Sunday, March 1, 2009

What Our Eyes Are Trained To See

I read to Willa and say the same words over and over in multiple stories: cat, bird, red, black. I am training her eyes to see what she may someday recognize as part of her world. I am inhabiting her vision with the characters who will walk beside her. On future outings down future streets she will see cats in curtained windows, scarlet cardinals sounding out from the willow tree. She will know what they are and this will make her world larger because of it.

There was a time when I had no idea what ginestra was. I passed tables upon which sat their olfactory payload and was robbed by my own ignorance. Then I went to work for my mother-in-law at her flower shop and discovered it. Ginestra is the most shockingly gorgeous smelling flower on the planet. It is completely unassuming, slight even, but will fill your head with visions of a better world.

I have written before about living in these invisible cities. That since having Willa I see all around me now people I had not noticed before. I see so many Downs children, so many kids with cerebral palsy, so many different faces, different limbs, different abilities for walking, talking, eating. I see you because I see myself, my child and am a raw open wound of sensitive to how people see us.

To be invisible to the eyes around you is a cruel fate. A thing worse than anything. Because you live, you breathe, you see.

I tell Willa about cat, bird, red, black. I also tell her Costello, different, not all the same, beautiful, endless beautiful.

I stop at window boxes and smell the ginestra. I take every opportunity. Spring is coming and I will show this to my daughter and show her other flowers too. Because once you know such things you never go back.

My eyes had not been trained. But I learned. All of our eyes are hungry for new information, new sights, new words that will satisfy the person behind them. We forget that we are smarter than we think. We can improve.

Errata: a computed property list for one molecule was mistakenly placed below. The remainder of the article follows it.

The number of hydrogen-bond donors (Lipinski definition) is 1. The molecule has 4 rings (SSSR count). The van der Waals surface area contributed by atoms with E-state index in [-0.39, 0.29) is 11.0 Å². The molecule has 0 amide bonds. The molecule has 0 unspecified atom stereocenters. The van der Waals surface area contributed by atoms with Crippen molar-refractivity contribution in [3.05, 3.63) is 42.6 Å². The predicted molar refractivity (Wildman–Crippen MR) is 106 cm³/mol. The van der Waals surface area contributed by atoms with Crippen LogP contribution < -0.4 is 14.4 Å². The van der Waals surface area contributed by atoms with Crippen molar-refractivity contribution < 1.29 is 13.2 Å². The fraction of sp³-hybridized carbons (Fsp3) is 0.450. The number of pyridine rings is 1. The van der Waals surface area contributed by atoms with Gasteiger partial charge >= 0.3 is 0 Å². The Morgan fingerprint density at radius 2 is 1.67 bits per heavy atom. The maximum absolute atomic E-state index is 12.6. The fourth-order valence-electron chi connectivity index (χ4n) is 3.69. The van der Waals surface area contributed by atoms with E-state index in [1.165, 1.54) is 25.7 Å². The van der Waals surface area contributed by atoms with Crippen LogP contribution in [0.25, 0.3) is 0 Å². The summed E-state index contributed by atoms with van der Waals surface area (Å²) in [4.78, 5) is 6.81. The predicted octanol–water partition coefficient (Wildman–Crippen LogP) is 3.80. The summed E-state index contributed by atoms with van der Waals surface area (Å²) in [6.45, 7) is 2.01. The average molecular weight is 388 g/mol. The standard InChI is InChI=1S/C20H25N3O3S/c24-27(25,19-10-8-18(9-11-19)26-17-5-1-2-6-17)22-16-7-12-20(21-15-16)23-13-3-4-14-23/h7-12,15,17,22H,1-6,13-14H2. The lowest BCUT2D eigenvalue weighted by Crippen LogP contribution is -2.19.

It doesn’t make me a better person but it does make my life better, having my eyes see what they were ignorant of. To look at what is in front of me every day, adding color to my world, new visions of what already exists. It rounds out the picture. It fills the frame. Having a daughter with special needs and a medically complex constitution has done nothing but open the blinds for me.

I see you.

Do you see me?


anahita said...

I quoted you on my flickr gallery because i so like what you write and how you express yourself.
I just read this post.
And i love how we both express the same thing you when you say I see you ,do you see me? and my picture of my son being this time and for once the one who sees the one who takes pictures.

originally i posted this picture thinking of the first time (who was not the last time) a doctor took pictures of my son ,making him an object of medical study rather than a little human being.taking a picture without seeing him...

Brilliant post .
thank you.

anahita said...

here is the link to my picture

Chrystal said...

I'm right here with you, dear lady.

colin said...

Another fantastic post.

I know Helaina can see far deeper then I can. She notices the small details of each day, with a huge splash of empathy, Helaina opened our eyes so many years ago.

And then she goes and takes a good photograph to prove it.

love col

Little Terry said...

I see you and I am richer for it.
Thank you.

Ann said...

I've come to your beautiful blog by way of beautiful Chrystal (thanks Chrystal). I've been contemplating this new vision that I have as well. I love your writing and the way you express yourself. Is it okay if I link to your blog in my next post?- mom to 3 little birds...Nate(4) and twins Caleb and Maggie(10-months). We got Caleb's Ds diagnosis after he was born.

invisiblecities said...

Of course Ann. Thank you so much for reading! And thank you Chrystal, putting people together all over the web. xx

Chrystal said...

Just in case you didn't know, I gave you an award yesterday and linked to your blog. I hope that's ok.

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